These are previous North Carolina basketball player(s) examples of taking Swahili:
1. A Marine who graduated from North Carolina around the year 2000 said this of the correlation between Swahili and the basketball team:
Barcott was nearing graduation at UNC Chapel Hill and committed to joining the Marines. But as he’d soon discover, something would happen on the way to war.
“I was fortunate enough to take Swahili classes with the starting lineup of the men’s basketball team at UNC. That was quite an experience,” he said.
2. Melvin Scott was named to the Academic All-ACC team in 2005. He got his degree in African Studies.
3. Per the announcement of a possible SBI investigation into the academic fraud at UNC, we listed out a select group of UNC graduates with a common major:
The quick answer: All of these guys majored in African American studies per the UNC Basketball Media Guides provided online, and all of them played basketball for UNC prior to the years analyzed in the internal AAS/Swahili investigation.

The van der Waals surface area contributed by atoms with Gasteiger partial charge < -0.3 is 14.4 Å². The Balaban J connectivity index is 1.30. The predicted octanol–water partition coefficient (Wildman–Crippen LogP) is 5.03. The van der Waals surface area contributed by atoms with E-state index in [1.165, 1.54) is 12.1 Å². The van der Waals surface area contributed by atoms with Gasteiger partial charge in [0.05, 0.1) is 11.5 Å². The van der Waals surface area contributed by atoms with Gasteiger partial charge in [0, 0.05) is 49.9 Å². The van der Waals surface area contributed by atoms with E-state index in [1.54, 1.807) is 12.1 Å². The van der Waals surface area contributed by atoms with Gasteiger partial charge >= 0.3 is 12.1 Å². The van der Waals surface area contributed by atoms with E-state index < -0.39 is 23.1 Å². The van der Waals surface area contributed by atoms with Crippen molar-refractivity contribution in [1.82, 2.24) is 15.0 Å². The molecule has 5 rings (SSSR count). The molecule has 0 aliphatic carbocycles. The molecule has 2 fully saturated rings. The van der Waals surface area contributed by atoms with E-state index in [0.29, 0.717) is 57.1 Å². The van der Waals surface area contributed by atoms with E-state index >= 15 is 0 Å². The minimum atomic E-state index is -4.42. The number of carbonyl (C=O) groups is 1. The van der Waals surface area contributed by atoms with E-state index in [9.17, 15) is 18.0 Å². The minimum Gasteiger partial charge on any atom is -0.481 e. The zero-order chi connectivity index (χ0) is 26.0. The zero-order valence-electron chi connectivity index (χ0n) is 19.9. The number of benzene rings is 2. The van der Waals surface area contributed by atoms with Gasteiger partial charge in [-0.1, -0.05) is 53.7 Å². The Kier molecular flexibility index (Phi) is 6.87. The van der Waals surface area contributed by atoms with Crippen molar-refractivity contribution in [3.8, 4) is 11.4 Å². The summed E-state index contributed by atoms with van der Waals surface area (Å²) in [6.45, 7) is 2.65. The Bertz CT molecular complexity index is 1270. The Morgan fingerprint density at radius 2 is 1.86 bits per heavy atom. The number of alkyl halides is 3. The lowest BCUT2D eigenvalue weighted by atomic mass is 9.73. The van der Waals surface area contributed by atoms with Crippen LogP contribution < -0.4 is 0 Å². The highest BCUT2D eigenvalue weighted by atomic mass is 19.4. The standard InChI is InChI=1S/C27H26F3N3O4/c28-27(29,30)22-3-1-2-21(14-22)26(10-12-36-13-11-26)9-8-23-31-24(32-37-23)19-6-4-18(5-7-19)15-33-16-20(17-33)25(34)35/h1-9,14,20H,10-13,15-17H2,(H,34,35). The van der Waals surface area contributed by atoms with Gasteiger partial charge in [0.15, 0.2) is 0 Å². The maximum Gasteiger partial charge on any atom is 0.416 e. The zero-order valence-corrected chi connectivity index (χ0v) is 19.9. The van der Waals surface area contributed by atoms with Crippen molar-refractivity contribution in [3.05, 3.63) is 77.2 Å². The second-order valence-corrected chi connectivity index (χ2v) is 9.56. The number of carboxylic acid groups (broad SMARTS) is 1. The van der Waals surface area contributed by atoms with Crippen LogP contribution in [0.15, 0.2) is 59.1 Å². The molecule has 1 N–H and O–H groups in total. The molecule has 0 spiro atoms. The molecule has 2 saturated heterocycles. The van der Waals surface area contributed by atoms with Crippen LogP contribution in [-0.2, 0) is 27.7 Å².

To take the next step, from 1987-2001, there were 42 UNC graduates that played pro basketball.
Of those 42, 30 played in the NBA and the other 12 played in the CBA or overseas.
14 of the 42 players majored in African and Afro-American studies.
After looking at all of this information, should the public believe the 3% number is the only thing you need to know? Should Roy be concerned? Is there some sort of systematic way of making sure that the better basketball players are steered toward this major?
This is definitely an issue that cries out for an independent investigation. Let’s hope the SBI takes the lead in this.